Begum argues Apple should move beyond its iOS borders and make Apple TV+ available to Android devices. Indeed, the SVOD service is expected to be made available on Roku and Fire TV, in addition to Sony, LG and Vizio smart TVs.

“By opening up to other platforms, Apple TV+ will see its addressable base increase by 24% to 87 million U.S. households,” Begum said. “This will improve Apple’s position, but the company will still be at a disadvantage compared to competitors who can address the entire U.S. market of 124 million online households.”

 

Reports: Amazon Prime App Unavailable on Apple TV and iOS App Store

The Amazon Prime Video app disappeared Friday, Oct. 4, from Apple’s app store and Apple TV, according to news and social media reports.

“The developer has removed this app from the App Store,” is the notice that many mobile users received, according to reports. “Item not available” was another message when trying to download the app.

The app was also missing from Apple TV, according to reports.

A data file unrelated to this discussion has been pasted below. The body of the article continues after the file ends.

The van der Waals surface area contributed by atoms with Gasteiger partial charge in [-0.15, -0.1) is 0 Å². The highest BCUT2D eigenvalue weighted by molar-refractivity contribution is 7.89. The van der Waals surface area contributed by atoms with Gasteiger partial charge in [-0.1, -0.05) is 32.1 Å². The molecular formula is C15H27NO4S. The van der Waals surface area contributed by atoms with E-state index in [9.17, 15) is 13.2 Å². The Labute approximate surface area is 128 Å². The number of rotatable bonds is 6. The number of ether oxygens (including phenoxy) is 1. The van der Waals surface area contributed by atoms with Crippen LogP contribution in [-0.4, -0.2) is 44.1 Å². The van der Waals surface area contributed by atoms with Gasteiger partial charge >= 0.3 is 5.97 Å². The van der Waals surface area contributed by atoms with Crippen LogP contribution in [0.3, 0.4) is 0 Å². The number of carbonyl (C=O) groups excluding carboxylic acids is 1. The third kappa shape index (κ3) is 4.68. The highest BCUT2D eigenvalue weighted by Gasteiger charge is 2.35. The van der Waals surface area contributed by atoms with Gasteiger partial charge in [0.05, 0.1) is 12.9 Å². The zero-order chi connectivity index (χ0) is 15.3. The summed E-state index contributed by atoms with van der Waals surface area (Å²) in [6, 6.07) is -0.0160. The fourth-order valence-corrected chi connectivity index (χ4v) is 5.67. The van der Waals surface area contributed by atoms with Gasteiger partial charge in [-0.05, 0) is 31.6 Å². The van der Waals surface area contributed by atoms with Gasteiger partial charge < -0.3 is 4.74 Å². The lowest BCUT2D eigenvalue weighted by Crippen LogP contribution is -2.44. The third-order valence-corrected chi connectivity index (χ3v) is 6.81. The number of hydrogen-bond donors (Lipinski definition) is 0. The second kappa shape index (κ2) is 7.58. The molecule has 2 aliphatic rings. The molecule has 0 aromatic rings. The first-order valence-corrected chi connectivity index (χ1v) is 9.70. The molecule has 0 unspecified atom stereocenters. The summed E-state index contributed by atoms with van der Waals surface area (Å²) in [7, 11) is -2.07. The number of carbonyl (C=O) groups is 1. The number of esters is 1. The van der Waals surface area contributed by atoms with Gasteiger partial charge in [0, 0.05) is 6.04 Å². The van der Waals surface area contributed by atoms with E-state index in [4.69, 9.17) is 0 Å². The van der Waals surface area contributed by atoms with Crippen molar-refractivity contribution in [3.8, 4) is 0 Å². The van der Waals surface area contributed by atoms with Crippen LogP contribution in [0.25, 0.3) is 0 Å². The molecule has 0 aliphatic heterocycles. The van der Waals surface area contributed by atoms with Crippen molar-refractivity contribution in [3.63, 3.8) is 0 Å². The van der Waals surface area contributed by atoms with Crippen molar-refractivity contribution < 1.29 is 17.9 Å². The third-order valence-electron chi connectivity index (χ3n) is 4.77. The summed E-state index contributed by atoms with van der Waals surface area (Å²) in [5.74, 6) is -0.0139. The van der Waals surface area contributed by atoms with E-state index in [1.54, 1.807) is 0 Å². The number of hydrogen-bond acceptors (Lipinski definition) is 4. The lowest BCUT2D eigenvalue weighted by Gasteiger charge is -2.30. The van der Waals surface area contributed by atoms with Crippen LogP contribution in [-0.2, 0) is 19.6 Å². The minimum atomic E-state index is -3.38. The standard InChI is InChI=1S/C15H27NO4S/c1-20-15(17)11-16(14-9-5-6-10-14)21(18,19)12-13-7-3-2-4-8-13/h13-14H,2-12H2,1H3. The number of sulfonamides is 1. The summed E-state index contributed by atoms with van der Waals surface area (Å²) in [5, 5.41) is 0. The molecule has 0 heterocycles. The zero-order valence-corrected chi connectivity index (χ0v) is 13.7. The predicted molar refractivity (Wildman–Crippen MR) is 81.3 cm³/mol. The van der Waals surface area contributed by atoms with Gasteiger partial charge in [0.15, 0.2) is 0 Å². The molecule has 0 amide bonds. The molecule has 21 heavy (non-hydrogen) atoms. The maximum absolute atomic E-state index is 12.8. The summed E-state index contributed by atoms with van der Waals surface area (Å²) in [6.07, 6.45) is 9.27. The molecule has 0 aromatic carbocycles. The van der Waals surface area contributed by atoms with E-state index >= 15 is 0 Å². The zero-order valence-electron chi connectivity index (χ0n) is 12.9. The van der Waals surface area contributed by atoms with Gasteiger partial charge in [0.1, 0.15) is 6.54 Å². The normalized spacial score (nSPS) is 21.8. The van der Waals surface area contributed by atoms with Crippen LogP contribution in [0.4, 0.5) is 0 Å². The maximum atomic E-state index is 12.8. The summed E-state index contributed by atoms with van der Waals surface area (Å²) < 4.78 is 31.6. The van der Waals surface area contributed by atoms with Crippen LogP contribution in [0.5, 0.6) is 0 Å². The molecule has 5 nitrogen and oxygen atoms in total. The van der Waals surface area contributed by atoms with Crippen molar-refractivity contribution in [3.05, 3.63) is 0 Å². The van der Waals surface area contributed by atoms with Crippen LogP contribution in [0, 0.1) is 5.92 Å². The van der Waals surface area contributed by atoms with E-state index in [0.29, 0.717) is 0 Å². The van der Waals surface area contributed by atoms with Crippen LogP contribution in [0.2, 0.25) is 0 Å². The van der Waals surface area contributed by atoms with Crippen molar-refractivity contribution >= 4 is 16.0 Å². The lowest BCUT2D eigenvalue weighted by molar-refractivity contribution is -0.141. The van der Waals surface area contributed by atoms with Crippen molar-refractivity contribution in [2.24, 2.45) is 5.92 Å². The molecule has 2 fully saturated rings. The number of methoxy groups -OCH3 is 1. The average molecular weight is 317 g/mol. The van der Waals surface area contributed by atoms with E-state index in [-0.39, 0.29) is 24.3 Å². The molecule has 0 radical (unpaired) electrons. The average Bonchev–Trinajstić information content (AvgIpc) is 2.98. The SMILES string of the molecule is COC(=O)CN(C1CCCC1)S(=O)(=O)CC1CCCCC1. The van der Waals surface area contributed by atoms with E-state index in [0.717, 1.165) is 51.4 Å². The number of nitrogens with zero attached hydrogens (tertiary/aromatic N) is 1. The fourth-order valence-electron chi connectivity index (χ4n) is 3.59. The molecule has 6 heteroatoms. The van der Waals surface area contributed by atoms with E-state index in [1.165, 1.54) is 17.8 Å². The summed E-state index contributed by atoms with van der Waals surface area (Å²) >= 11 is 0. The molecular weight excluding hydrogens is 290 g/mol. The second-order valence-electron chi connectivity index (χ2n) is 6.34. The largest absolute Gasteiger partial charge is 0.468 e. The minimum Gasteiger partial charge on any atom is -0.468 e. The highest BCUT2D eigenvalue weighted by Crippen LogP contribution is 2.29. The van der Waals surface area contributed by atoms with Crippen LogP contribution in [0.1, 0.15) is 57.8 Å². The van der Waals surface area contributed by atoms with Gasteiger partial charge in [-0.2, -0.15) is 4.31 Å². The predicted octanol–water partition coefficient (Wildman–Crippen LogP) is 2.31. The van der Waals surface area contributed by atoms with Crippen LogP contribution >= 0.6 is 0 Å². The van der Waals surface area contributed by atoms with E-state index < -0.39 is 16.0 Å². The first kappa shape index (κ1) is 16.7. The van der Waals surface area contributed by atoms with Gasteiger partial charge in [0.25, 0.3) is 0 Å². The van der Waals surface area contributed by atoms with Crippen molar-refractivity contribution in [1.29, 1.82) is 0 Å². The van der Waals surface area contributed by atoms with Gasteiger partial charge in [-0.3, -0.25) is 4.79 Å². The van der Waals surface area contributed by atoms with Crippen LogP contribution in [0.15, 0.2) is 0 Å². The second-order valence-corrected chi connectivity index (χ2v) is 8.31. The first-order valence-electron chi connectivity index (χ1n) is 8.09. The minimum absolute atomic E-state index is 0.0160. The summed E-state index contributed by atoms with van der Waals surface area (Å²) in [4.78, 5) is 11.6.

It was a temporary glitch, according to Amazon.

“Earlier today, there was a technical glitch that impacted the Prime Video app on iOS and tvOS devices. The issue has been resolved, and the Prime Video app is now once again available in the App Store,” read an Amazon statement.

The glitch comes as Apple plans to launch its own streaming service, Apple TV+, Nov. 1 at $4.99.

Disney, too, is entering the market with Disney+ Nov. 12, and its CEO Bob Iger resigned from Apple’s board Sept. 10, the day the tech giant announced details about the pricing and release of its streaming service.

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In another streaming dustup, Disney is reportedly banning Netflix ads from all of its entertainment TV networks, including ABC, according to The Wall Street Journal.

‘Mad Money’ Host Jim Cramer Wants Netflix Removed From ‘FAANG’

In the world of high-profile Wall Street analysts, CNBC’s frenetic “Mad Money” host Jim Cramer has helped define a cottage TV industry of fast-talking  personalities targeting consumer and business investors.